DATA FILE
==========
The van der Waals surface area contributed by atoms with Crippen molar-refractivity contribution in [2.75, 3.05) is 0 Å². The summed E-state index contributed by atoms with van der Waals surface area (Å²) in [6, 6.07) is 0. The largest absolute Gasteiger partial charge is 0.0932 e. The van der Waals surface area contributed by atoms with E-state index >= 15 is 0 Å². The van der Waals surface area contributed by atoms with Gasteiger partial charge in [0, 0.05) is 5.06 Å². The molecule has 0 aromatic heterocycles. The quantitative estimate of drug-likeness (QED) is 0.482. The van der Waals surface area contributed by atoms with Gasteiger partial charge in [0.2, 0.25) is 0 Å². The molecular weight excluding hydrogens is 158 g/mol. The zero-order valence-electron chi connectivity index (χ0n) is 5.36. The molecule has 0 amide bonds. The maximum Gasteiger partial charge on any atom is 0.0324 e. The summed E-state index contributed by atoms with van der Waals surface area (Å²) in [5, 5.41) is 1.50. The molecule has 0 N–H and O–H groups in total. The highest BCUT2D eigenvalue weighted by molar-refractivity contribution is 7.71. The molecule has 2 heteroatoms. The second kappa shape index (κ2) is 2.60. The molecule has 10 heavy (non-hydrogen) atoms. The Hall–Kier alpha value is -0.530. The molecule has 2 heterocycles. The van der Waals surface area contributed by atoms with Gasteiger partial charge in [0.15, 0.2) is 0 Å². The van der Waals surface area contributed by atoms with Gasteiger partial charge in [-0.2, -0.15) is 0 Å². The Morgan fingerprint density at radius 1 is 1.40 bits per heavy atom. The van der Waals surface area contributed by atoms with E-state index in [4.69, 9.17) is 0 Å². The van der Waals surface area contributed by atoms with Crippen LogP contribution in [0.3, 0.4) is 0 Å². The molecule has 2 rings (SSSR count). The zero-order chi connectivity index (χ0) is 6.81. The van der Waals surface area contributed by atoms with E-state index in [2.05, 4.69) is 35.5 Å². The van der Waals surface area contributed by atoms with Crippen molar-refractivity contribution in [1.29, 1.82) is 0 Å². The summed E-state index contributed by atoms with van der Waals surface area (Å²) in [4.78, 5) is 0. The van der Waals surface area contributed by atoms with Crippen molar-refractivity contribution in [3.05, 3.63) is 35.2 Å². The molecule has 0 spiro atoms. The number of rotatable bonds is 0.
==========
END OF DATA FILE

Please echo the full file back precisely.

The van der Waals surface area contributed by atoms with Crippen molar-refractivity contribution in [2.75, 3.05) is 0 Å². The summed E-state index contributed by atoms with van der Waals surface area (Å²) in [6, 6.07) is 0. The largest absolute Gasteiger partial charge is 0.0932 e. The van der Waals surface area contributed by atoms with E-state index >= 15 is 0 Å². The van der Waals surface area contributed by atoms with Gasteiger partial charge in [0, 0.05) is 5.06 Å². The molecule has 0 aromatic heterocycles. The quantitative estimate of drug-likeness (QED) is 0.482. The van der Waals surface area contributed by atoms with Gasteiger partial charge in [0.2, 0.25) is 0 Å². The molecular weight excluding hydrogens is 158 g/mol. The zero-order valence-electron chi connectivity index (χ0n) is 5.36. The molecule has 0 amide bonds. The maximum Gasteiger partial charge on any atom is 0.0324 e. The summed E-state index contributed by atoms with van der Waals surface area (Å²) in [5, 5.41) is 1.50. The molecule has 0 N–H and O–H groups in total. The highest BCUT2D eigenvalue weighted by molar-refractivity contribution is 7.71. The molecule has 2 heteroatoms. The second kappa shape index (κ2) is 2.60. The molecule has 10 heavy (non-hydrogen) atoms. The Hall–Kier alpha value is -0.530. The molecule has 2 heterocycles. The van der Waals surface area contributed by atoms with Gasteiger partial charge in [0.15, 0.2) is 0 Å². The van der Waals surface area contributed by atoms with Gasteiger partial charge in [-0.2, -0.15) is 0 Å². The Morgan fingerprint density at radius 1 is 1.40 bits per heavy atom. The van der Waals surface area contributed by atoms with E-state index in [4.69, 9.17) is 0 Å². The van der Waals surface area contributed by atoms with Crippen LogP contribution in [0.3, 0.4) is 0 Å². The molecule has 2 rings (SSSR count). The zero-order chi connectivity index (χ0) is 6.81. The van der Waals surface area contributed by atoms with E-state index in [2.05, 4.69) is 35.5 Å². The van der Waals surface area contributed by atoms with Crippen molar-refractivity contribution in [1.29, 1.82) is 0 Å². The summed E-state index contributed by atoms with van der Waals surface area (Å²) in [4.78, 5) is 0. The van der Waals surface area contributed by atoms with Crippen molar-refractivity contribution in [3.05, 3.63) is 35.2 Å². The molecule has 0 spiro atoms. The number of rotatable bonds is 0.